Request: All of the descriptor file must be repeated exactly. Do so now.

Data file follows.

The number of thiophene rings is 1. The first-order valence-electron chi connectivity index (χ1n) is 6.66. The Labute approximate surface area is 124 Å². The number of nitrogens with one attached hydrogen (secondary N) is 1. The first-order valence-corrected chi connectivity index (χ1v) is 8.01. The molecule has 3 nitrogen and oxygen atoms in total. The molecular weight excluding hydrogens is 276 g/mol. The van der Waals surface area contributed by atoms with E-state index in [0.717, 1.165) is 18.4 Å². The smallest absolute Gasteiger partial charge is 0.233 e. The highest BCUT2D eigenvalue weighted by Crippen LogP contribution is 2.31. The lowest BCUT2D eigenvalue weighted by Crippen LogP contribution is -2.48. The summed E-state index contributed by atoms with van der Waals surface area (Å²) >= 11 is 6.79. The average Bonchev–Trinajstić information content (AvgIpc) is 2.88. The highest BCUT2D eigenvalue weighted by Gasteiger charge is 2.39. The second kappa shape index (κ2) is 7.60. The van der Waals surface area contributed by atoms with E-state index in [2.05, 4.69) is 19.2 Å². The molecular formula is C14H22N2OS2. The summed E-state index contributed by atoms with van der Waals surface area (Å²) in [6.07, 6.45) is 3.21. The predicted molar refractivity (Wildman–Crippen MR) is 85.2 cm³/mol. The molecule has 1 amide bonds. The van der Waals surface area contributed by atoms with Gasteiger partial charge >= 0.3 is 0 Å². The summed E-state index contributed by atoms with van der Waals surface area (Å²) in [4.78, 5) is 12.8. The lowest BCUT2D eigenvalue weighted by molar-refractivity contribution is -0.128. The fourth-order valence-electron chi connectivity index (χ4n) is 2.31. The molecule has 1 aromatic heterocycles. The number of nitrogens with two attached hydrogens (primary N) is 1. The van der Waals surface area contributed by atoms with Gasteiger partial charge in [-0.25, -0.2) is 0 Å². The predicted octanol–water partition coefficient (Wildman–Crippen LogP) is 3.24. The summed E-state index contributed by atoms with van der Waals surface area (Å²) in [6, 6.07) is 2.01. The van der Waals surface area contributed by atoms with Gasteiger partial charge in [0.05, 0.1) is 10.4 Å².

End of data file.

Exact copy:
The number of thiophene rings is 1. The first-order valence-electron chi connectivity index (χ1n) is 6.66. The Labute approximate surface area is 124 Å². The number of nitrogens with one attached hydrogen (secondary N) is 1. The first-order valence-corrected chi connectivity index (χ1v) is 8.01. The molecule has 3 nitrogen and oxygen atoms in total. The molecular weight excluding hydrogens is 276 g/mol. The van der Waals surface area contributed by atoms with E-state index in [0.717, 1.165) is 18.4 Å². The smallest absolute Gasteiger partial charge is 0.233 e. The highest BCUT2D eigenvalue weighted by Crippen LogP contribution is 2.31. The lowest BCUT2D eigenvalue weighted by Crippen LogP contribution is -2.48. The summed E-state index contributed by atoms with van der Waals surface area (Å²) >= 11 is 6.79. The average Bonchev–Trinajstić information content (AvgIpc) is 2.88. The highest BCUT2D eigenvalue weighted by Gasteiger charge is 2.39. The second kappa shape index (κ2) is 7.60. The van der Waals surface area contributed by atoms with E-state index in [2.05, 4.69) is 19.2 Å². The molecular formula is C14H22N2OS2. The summed E-state index contributed by atoms with van der Waals surface area (Å²) in [6.07, 6.45) is 3.21. The predicted molar refractivity (Wildman–Crippen MR) is 85.2 cm³/mol. The molecule has 1 amide bonds. The van der Waals surface area contributed by atoms with Gasteiger partial charge >= 0.3 is 0 Å². The summed E-state index contributed by atoms with van der Waals surface area (Å²) in [4.78, 5) is 12.8. The lowest BCUT2D eigenvalue weighted by molar-refractivity contribution is -0.128. The fourth-order valence-electron chi connectivity index (χ4n) is 2.31. The molecule has 1 aromatic heterocycles. The number of nitrogens with two attached hydrogens (primary N) is 1. The van der Waals surface area contributed by atoms with Gasteiger partial charge in [-0.25, -0.2) is 0 Å². The predicted octanol–water partition coefficient (Wildman–Crippen LogP) is 3.24. The summed E-state index contributed by atoms with van der Waals surface area (Å²) in [6, 6.07) is 2.01. The van der Waals surface area contributed by atoms with Gasteiger partial charge in [0.05, 0.1) is 10.4 Å².